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Int J Mol Med. 2019 Nov;44(5):1653-1666. doi: 10.3892/ijmm.2019.4321. Epub 2019 Aug 21.

A simplified 3D liver microsphere tissue culture model for hepatic cell signaling and drug-induced hepatotoxicity studies.

Author information

1
Ministry of Education Key Laboratory of Diagnostic Medicine, School of Laboratory Medicine, Chongqing Medical University, Chongqing 400016, P.R. China.
2
Department of Biostatistics, School of Public Health and Management, Chongqing Medical University, Chongqing 400016, P.R. China.
3
Key Laboratory of Molecular Biology for Infectious Diseases of The Ministry of Education of China, Institute for Viral Hepatitis, Department of Infectious Diseases, The Second Affiliated Hospital of Chongqing Medical University, Chongqing 400037, P.R. China.
4
Molecular Oncology Laboratory, Department of Orthopedic Surgery and Rehabilitation Medicine, The University of Chicago Medical Center, Chicago, IL 60637, USA.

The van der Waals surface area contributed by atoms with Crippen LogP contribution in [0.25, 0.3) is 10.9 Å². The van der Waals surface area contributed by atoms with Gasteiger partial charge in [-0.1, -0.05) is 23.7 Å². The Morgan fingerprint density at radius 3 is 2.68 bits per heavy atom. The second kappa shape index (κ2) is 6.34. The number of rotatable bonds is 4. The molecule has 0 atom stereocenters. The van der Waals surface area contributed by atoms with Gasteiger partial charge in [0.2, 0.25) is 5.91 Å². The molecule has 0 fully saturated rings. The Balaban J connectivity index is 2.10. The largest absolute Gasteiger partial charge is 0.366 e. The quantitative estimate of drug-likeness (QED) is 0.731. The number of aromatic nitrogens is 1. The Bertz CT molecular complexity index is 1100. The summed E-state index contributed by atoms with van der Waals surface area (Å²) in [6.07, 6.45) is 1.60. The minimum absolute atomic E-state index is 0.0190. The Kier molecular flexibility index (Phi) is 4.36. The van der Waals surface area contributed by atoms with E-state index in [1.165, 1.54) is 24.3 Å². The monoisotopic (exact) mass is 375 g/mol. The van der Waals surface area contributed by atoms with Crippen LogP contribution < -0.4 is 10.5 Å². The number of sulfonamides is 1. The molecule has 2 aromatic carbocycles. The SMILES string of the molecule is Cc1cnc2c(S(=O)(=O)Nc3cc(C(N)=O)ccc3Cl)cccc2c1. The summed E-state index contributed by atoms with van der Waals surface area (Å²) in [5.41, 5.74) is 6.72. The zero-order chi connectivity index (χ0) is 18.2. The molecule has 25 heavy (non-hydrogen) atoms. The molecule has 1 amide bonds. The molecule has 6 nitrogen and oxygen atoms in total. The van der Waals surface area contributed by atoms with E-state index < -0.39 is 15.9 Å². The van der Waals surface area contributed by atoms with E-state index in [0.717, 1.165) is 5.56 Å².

Abstract

Although a number of experimental models have been developed for liver research, each has its own advantages and disadvantages. The present study attempted to develop a simple and effective 3‑dimensional mouse liver microsphere tissue culture (LMTC) model in vitro for the analysis of hepatic functions. Hepatic characteristics and potential applications of this model were compared with that of mouse model in vivo and mouse primary hepatocytes in vitro. Using freshly‑perfused mouse liver tissue passed through 80‑mesh sift strainer (sift80), it was demonstrated that under the optimal culture conditions, the sift80 microsphere tissue cultured in 2% bovine calf serum medium remained viable with marked proliferating cell nuclear antigen and anti‑Myc proto‑oncogene protein expression, exhibited normal hepatic functions including indocyanine green (ICG) uptake/release and periodic acid‑Schiff staining, and expressed hepatocyte‑specific genes for up to 2 weeks. The microsphere tissue was responsive to bone morphogenic protein 9 (BMP9) stimulation leading to upregulation of downstream targets of BMP9 signaling. Furthermore, 3 commonly‑used liver‑damaging drugs were indicated to effectively inhibit hepatic ICG uptake, and induce the expression of hepatotoxicity‑associated genes. Therefore, this simplified LMTC model may be a useful in vitro tissue culture model to investigate drug‑induced liver injury and metabolism, and hepatocyte‑based cell singling.

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